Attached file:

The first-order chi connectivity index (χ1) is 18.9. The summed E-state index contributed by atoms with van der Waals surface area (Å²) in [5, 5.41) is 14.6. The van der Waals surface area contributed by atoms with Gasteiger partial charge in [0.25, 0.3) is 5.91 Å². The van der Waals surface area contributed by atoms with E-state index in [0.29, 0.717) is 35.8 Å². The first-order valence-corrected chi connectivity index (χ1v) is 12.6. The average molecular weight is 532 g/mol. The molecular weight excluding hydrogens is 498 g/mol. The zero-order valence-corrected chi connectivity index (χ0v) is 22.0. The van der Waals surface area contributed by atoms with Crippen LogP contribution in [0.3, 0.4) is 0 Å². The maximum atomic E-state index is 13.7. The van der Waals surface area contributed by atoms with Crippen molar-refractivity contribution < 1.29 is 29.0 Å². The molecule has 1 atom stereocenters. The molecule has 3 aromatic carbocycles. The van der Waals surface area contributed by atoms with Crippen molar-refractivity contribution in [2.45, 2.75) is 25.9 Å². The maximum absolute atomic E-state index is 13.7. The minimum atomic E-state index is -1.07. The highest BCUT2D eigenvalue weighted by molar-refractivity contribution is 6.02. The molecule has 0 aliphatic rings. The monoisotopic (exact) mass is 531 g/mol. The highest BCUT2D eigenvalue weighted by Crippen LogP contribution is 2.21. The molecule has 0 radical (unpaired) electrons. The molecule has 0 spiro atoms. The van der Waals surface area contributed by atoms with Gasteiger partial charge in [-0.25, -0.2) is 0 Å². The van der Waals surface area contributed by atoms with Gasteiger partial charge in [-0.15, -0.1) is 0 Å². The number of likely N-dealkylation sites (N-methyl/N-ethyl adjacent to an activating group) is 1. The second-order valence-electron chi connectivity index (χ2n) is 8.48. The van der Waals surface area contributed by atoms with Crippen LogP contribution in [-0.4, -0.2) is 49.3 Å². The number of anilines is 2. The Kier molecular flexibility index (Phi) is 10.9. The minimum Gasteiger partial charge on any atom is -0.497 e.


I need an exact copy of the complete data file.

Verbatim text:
The first-order chi connectivity index (χ1) is 18.9. The summed E-state index contributed by atoms with van der Waals surface area (Å²) in [5, 5.41) is 14.6. The van der Waals surface area contributed by atoms with Gasteiger partial charge in [0.25, 0.3) is 5.91 Å². The van der Waals surface area contributed by atoms with E-state index in [0.29, 0.717) is 35.8 Å². The first-order valence-corrected chi connectivity index (χ1v) is 12.6. The average molecular weight is 532 g/mol. The molecular weight excluding hydrogens is 498 g/mol. The zero-order valence-corrected chi connectivity index (χ0v) is 22.0. The van der Waals surface area contributed by atoms with Crippen LogP contribution in [0.3, 0.4) is 0 Å². The maximum atomic E-state index is 13.7. The van der Waals surface area contributed by atoms with Crippen molar-refractivity contribution < 1.29 is 29.0 Å². The molecule has 1 atom stereocenters. The molecule has 3 aromatic carbocycles. The van der Waals surface area contributed by atoms with Crippen molar-refractivity contribution in [2.45, 2.75) is 25.9 Å². The maximum absolute atomic E-state index is 13.7. The minimum atomic E-state index is -1.07. The highest BCUT2D eigenvalue weighted by molar-refractivity contribution is 6.02. The molecule has 0 aliphatic rings. The monoisotopic (exact) mass is 531 g/mol. The highest BCUT2D eigenvalue weighted by Crippen LogP contribution is 2.21. The molecule has 0 radical (unpaired) electrons. The molecule has 0 spiro atoms. The van der Waals surface area contributed by atoms with Gasteiger partial charge in [-0.25, -0.2) is 0 Å². The van der Waals surface area contributed by atoms with Gasteiger partial charge in [-0.15, -0.1) is 0 Å². The number of likely N-dealkylation sites (N-methyl/N-ethyl adjacent to an activating group) is 1. The second-order valence-electron chi connectivity index (χ2n) is 8.48. The van der Waals surface area contributed by atoms with Crippen LogP contribution in [-0.4, -0.2) is 49.3 Å². The number of anilines is 2. The Kier molecular flexibility index (Phi) is 10.9. The minimum Gasteiger partial charge on any atom is -0.497 e.